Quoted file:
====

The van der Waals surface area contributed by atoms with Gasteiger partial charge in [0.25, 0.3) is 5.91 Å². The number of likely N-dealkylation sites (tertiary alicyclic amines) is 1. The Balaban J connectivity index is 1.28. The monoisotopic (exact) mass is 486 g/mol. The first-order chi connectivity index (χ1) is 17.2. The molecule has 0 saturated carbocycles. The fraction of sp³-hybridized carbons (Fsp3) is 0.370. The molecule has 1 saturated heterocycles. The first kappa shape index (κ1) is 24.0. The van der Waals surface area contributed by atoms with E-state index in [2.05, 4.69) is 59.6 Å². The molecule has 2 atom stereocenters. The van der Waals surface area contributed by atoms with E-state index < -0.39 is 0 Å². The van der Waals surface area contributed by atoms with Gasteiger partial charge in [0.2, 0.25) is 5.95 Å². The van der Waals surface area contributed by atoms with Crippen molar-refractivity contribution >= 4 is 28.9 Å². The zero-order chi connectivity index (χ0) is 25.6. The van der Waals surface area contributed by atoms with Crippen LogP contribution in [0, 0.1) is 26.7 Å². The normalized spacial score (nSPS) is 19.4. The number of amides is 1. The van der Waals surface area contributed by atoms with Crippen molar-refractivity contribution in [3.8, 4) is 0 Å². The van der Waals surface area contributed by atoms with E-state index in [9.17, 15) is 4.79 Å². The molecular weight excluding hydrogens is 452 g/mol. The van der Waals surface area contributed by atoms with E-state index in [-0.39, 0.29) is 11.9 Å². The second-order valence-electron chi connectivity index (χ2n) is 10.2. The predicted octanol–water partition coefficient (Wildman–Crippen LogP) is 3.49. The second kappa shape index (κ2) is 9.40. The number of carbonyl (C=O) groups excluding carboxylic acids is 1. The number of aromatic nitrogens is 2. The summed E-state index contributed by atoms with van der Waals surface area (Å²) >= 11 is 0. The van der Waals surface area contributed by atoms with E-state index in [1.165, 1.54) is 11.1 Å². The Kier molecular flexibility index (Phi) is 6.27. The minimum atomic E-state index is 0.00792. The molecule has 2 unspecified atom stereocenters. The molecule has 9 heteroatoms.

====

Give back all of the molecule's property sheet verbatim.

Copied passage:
The van der Waals surface area contributed by atoms with Gasteiger partial charge in [0.25, 0.3) is 5.91 Å². The number of likely N-dealkylation sites (tertiary alicyclic amines) is 1. The Balaban J connectivity index is 1.28. The monoisotopic (exact) mass is 486 g/mol. The first-order chi connectivity index (χ1) is 17.2. The molecule has 0 saturated carbocycles. The fraction of sp³-hybridized carbons (Fsp3) is 0.370. The molecule has 1 saturated heterocycles. The first kappa shape index (κ1) is 24.0. The van der Waals surface area contributed by atoms with E-state index in [2.05, 4.69) is 59.6 Å². The molecule has 2 atom stereocenters. The van der Waals surface area contributed by atoms with E-state index < -0.39 is 0 Å². The van der Waals surface area contributed by atoms with Gasteiger partial charge in [0.2, 0.25) is 5.95 Å². The van der Waals surface area contributed by atoms with Crippen molar-refractivity contribution >= 4 is 28.9 Å². The zero-order chi connectivity index (χ0) is 25.6. The van der Waals surface area contributed by atoms with Crippen LogP contribution in [0, 0.1) is 26.7 Å². The normalized spacial score (nSPS) is 19.4. The number of amides is 1. The van der Waals surface area contributed by atoms with Crippen molar-refractivity contribution in [3.8, 4) is 0 Å². The van der Waals surface area contributed by atoms with E-state index in [9.17, 15) is 4.79 Å². The molecular weight excluding hydrogens is 452 g/mol. The van der Waals surface area contributed by atoms with E-state index in [-0.39, 0.29) is 11.9 Å². The second-order valence-electron chi connectivity index (χ2n) is 10.2. The predicted octanol–water partition coefficient (Wildman–Crippen LogP) is 3.49. The second kappa shape index (κ2) is 9.40. The number of carbonyl (C=O) groups excluding carboxylic acids is 1. The number of aromatic nitrogens is 2. The summed E-state index contributed by atoms with van der Waals surface area (Å²) >= 11 is 0. The van der Waals surface area contributed by atoms with E-state index in [1.165, 1.54) is 11.1 Å². The Kier molecular flexibility index (Phi) is 6.27. The minimum atomic E-state index is 0.00792. The molecule has 2 unspecified atom stereocenters. The molecule has 9 heteroatoms.